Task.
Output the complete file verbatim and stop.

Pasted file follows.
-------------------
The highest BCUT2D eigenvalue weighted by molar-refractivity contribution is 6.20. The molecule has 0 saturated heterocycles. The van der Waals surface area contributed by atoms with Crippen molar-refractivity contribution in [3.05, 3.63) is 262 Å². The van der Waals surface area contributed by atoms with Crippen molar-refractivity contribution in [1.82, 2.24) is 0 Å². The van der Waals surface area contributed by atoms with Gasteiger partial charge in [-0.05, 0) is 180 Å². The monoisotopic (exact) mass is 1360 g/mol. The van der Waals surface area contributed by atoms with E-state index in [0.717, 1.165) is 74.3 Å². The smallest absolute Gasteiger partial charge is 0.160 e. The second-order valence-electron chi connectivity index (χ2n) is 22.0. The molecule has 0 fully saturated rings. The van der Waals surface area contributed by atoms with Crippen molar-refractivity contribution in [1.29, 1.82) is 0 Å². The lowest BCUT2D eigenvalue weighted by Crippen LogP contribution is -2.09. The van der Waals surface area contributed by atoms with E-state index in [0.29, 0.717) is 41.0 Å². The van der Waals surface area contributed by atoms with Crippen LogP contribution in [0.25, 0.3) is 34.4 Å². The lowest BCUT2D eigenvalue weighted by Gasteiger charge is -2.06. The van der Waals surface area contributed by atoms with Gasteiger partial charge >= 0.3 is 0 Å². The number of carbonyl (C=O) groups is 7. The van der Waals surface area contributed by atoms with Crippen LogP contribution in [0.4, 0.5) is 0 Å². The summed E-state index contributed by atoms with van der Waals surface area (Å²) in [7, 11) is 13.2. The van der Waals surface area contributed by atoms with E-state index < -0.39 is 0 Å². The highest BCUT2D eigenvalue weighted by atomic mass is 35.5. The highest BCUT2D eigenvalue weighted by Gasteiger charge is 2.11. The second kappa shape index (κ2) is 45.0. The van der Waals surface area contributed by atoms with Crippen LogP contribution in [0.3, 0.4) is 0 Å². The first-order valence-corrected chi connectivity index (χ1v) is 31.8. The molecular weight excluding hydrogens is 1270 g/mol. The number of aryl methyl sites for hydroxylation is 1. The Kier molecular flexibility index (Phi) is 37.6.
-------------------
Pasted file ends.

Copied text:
The highest BCUT2D eigenvalue weighted by molar-refractivity contribution is 6.20. The molecule has 0 saturated heterocycles. The van der Waals surface area contributed by atoms with Crippen molar-refractivity contribution in [3.05, 3.63) is 262 Å². The van der Waals surface area contributed by atoms with Crippen molar-refractivity contribution in [1.82, 2.24) is 0 Å². The van der Waals surface area contributed by atoms with Gasteiger partial charge in [-0.05, 0) is 180 Å². The monoisotopic (exact) mass is 1360 g/mol. The van der Waals surface area contributed by atoms with E-state index in [0.717, 1.165) is 74.3 Å². The smallest absolute Gasteiger partial charge is 0.160 e. The second-order valence-electron chi connectivity index (χ2n) is 22.0. The molecule has 0 fully saturated rings. The van der Waals surface area contributed by atoms with Crippen molar-refractivity contribution in [1.29, 1.82) is 0 Å². The lowest BCUT2D eigenvalue weighted by Crippen LogP contribution is -2.09. The van der Waals surface area contributed by atoms with E-state index in [0.29, 0.717) is 41.0 Å². The van der Waals surface area contributed by atoms with Crippen LogP contribution in [0.25, 0.3) is 34.4 Å². The lowest BCUT2D eigenvalue weighted by Gasteiger charge is -2.06. The van der Waals surface area contributed by atoms with Gasteiger partial charge >= 0.3 is 0 Å². The number of carbonyl (C=O) groups is 7. The van der Waals surface area contributed by atoms with Crippen LogP contribution in [0.4, 0.5) is 0 Å². The summed E-state index contributed by atoms with van der Waals surface area (Å²) in [7, 11) is 13.2. The van der Waals surface area contributed by atoms with E-state index < -0.39 is 0 Å². The highest BCUT2D eigenvalue weighted by atomic mass is 35.5. The highest BCUT2D eigenvalue weighted by Gasteiger charge is 2.11. The second kappa shape index (κ2) is 45.0. The van der Waals surface area contributed by atoms with Crippen LogP contribution in [0.3, 0.4) is 0 Å². The first-order valence-corrected chi connectivity index (χ1v) is 31.8. The molecular weight excluding hydrogens is 1270 g/mol. The number of aryl methyl sites for hydroxylation is 1. The Kier molecular flexibility index (Phi) is 37.6.